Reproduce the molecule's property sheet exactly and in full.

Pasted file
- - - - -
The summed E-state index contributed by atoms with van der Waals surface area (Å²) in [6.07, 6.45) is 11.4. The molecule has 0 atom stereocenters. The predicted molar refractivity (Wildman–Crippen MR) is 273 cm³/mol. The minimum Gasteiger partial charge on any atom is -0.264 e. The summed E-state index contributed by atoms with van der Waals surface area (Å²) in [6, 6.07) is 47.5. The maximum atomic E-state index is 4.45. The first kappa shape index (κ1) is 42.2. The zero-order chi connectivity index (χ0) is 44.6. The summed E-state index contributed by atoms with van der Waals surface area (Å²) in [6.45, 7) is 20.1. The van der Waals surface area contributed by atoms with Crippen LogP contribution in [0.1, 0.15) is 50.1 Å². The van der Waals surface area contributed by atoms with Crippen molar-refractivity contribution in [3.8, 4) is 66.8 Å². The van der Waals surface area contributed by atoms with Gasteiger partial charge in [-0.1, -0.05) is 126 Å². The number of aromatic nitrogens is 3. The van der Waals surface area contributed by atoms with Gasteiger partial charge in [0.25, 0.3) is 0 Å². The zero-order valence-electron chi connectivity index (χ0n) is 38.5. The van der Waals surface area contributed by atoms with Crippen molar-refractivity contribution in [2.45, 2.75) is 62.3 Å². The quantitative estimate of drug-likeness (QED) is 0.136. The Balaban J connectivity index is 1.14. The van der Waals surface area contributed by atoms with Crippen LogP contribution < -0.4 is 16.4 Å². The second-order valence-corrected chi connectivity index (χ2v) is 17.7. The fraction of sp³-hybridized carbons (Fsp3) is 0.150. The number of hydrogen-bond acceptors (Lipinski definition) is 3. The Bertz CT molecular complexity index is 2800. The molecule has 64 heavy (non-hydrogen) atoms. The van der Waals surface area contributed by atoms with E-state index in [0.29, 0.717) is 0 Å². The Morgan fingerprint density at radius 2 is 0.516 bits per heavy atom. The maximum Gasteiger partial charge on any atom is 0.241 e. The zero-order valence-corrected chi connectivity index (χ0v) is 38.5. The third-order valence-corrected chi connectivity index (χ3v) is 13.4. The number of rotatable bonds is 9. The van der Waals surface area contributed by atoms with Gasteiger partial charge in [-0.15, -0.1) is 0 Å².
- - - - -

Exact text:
The summed E-state index contributed by atoms with van der Waals surface area (Å²) in [6.07, 6.45) is 11.4. The molecule has 0 atom stereocenters. The predicted molar refractivity (Wildman–Crippen MR) is 273 cm³/mol. The minimum Gasteiger partial charge on any atom is -0.264 e. The summed E-state index contributed by atoms with van der Waals surface area (Å²) in [6, 6.07) is 47.5. The maximum atomic E-state index is 4.45. The first kappa shape index (κ1) is 42.2. The zero-order chi connectivity index (χ0) is 44.6. The summed E-state index contributed by atoms with van der Waals surface area (Å²) in [6.45, 7) is 20.1. The van der Waals surface area contributed by atoms with Crippen LogP contribution in [0.1, 0.15) is 50.1 Å². The van der Waals surface area contributed by atoms with Crippen molar-refractivity contribution in [3.8, 4) is 66.8 Å². The van der Waals surface area contributed by atoms with Gasteiger partial charge in [-0.1, -0.05) is 126 Å². The number of aromatic nitrogens is 3. The van der Waals surface area contributed by atoms with Gasteiger partial charge in [0.25, 0.3) is 0 Å². The zero-order valence-electron chi connectivity index (χ0n) is 38.5. The van der Waals surface area contributed by atoms with Crippen molar-refractivity contribution in [2.45, 2.75) is 62.3 Å². The quantitative estimate of drug-likeness (QED) is 0.136. The Balaban J connectivity index is 1.14. The van der Waals surface area contributed by atoms with Crippen LogP contribution < -0.4 is 16.4 Å². The second-order valence-corrected chi connectivity index (χ2v) is 17.7. The fraction of sp³-hybridized carbons (Fsp3) is 0.150. The number of hydrogen-bond acceptors (Lipinski definition) is 3. The Bertz CT molecular complexity index is 2800. The molecule has 64 heavy (non-hydrogen) atoms. The van der Waals surface area contributed by atoms with E-state index in [0.29, 0.717) is 0 Å². The Morgan fingerprint density at radius 2 is 0.516 bits per heavy atom. The maximum Gasteiger partial charge on any atom is 0.241 e. The zero-order valence-corrected chi connectivity index (χ0v) is 38.5. The third-order valence-corrected chi connectivity index (χ3v) is 13.4. The number of rotatable bonds is 9. The van der Waals surface area contributed by atoms with Gasteiger partial charge in [-0.15, -0.1) is 0 Å².